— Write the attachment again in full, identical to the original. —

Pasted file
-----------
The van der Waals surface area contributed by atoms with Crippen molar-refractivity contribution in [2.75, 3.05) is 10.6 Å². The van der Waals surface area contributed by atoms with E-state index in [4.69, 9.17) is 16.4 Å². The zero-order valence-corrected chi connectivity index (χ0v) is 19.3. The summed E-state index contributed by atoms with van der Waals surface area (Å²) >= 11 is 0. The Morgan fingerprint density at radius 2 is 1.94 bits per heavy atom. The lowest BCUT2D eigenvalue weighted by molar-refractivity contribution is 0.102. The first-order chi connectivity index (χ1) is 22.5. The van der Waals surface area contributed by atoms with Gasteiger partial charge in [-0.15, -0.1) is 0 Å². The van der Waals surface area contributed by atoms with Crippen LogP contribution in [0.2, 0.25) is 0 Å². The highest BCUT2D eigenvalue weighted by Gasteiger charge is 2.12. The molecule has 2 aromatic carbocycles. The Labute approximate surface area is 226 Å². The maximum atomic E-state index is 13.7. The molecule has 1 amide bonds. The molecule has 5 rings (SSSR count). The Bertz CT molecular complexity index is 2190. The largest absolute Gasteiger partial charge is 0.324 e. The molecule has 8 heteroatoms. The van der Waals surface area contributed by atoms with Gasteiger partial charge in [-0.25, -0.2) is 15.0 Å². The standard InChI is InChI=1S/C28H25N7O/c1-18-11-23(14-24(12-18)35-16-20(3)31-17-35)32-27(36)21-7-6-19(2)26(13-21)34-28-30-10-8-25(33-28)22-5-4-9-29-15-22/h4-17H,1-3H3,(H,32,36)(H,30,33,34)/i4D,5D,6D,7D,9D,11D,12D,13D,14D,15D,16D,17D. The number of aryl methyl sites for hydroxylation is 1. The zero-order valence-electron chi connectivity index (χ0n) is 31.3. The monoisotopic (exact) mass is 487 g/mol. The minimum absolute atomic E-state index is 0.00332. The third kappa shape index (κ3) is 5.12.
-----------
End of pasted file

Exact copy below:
The van der Waals surface area contributed by atoms with Crippen molar-refractivity contribution in [2.75, 3.05) is 10.6 Å². The van der Waals surface area contributed by atoms with E-state index in [4.69, 9.17) is 16.4 Å². The zero-order valence-corrected chi connectivity index (χ0v) is 19.3. The summed E-state index contributed by atoms with van der Waals surface area (Å²) >= 11 is 0. The Morgan fingerprint density at radius 2 is 1.94 bits per heavy atom. The lowest BCUT2D eigenvalue weighted by molar-refractivity contribution is 0.102. The first-order chi connectivity index (χ1) is 22.5. The van der Waals surface area contributed by atoms with Gasteiger partial charge in [-0.15, -0.1) is 0 Å². The van der Waals surface area contributed by atoms with Crippen LogP contribution in [0.2, 0.25) is 0 Å². The highest BCUT2D eigenvalue weighted by Gasteiger charge is 2.12. The molecule has 2 aromatic carbocycles. The Labute approximate surface area is 226 Å². The maximum atomic E-state index is 13.7. The molecule has 1 amide bonds. The molecule has 5 rings (SSSR count). The Bertz CT molecular complexity index is 2190. The largest absolute Gasteiger partial charge is 0.324 e. The molecule has 8 heteroatoms. The van der Waals surface area contributed by atoms with Gasteiger partial charge in [-0.25, -0.2) is 15.0 Å². The standard InChI is InChI=1S/C28H25N7O/c1-18-11-23(14-24(12-18)35-16-20(3)31-17-35)32-27(36)21-7-6-19(2)26(13-21)34-28-30-10-8-25(33-28)22-5-4-9-29-15-22/h4-17H,1-3H3,(H,32,36)(H,30,33,34)/i4D,5D,6D,7D,9D,11D,12D,13D,14D,15D,16D,17D. The number of aryl methyl sites for hydroxylation is 1. The zero-order valence-electron chi connectivity index (χ0n) is 31.3. The monoisotopic (exact) mass is 487 g/mol. The minimum absolute atomic E-state index is 0.00332. The third kappa shape index (κ3) is 5.12.